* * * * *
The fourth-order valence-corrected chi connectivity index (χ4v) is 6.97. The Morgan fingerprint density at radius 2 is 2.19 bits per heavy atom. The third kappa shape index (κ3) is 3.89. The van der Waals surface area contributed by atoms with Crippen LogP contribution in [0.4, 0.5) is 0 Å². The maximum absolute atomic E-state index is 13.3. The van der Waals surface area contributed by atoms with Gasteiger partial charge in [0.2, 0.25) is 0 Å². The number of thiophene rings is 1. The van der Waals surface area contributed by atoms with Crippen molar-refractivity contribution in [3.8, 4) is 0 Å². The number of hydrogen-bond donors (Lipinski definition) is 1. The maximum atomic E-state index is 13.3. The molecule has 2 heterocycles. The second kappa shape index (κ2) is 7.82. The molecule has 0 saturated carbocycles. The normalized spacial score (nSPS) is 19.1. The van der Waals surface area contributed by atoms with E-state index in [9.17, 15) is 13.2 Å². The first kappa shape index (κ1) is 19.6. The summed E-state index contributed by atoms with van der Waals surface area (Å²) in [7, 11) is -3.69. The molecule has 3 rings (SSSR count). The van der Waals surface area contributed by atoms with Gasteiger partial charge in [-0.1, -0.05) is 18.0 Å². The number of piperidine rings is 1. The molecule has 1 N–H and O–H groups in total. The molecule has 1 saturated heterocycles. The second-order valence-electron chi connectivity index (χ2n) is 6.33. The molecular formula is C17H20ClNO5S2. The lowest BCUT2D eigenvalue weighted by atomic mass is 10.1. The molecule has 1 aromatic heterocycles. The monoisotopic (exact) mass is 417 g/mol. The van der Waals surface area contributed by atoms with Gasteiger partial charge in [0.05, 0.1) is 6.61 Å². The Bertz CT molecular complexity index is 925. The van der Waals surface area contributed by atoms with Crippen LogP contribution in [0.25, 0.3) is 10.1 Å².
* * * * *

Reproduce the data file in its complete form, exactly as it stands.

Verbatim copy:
The fourth-order valence-corrected chi connectivity index (χ4v) is 6.97. The Morgan fingerprint density at radius 2 is 2.19 bits per heavy atom. The third kappa shape index (κ3) is 3.89. The van der Waals surface area contributed by atoms with Crippen LogP contribution in [0.4, 0.5) is 0 Å². The maximum absolute atomic E-state index is 13.3. The van der Waals surface area contributed by atoms with Gasteiger partial charge in [0.2, 0.25) is 0 Å². The number of thiophene rings is 1. The van der Waals surface area contributed by atoms with Crippen molar-refractivity contribution in [3.8, 4) is 0 Å². The number of hydrogen-bond donors (Lipinski definition) is 1. The maximum atomic E-state index is 13.3. The molecule has 2 heterocycles. The second kappa shape index (κ2) is 7.82. The molecule has 0 saturated carbocycles. The normalized spacial score (nSPS) is 19.1. The van der Waals surface area contributed by atoms with E-state index in [9.17, 15) is 13.2 Å². The first kappa shape index (κ1) is 19.6. The summed E-state index contributed by atoms with van der Waals surface area (Å²) in [7, 11) is -3.69. The molecule has 3 rings (SSSR count). The van der Waals surface area contributed by atoms with Gasteiger partial charge in [-0.1, -0.05) is 18.0 Å². The number of piperidine rings is 1. The molecule has 1 N–H and O–H groups in total. The molecule has 1 saturated heterocycles. The second-order valence-electron chi connectivity index (χ2n) is 6.33. The molecular formula is C17H20ClNO5S2. The lowest BCUT2D eigenvalue weighted by atomic mass is 10.1. The molecule has 1 aromatic heterocycles. The monoisotopic (exact) mass is 417 g/mol. The van der Waals surface area contributed by atoms with Gasteiger partial charge in [0.05, 0.1) is 6.61 Å². The Bertz CT molecular complexity index is 925. The van der Waals surface area contributed by atoms with Crippen LogP contribution in [0.25, 0.3) is 10.1 Å².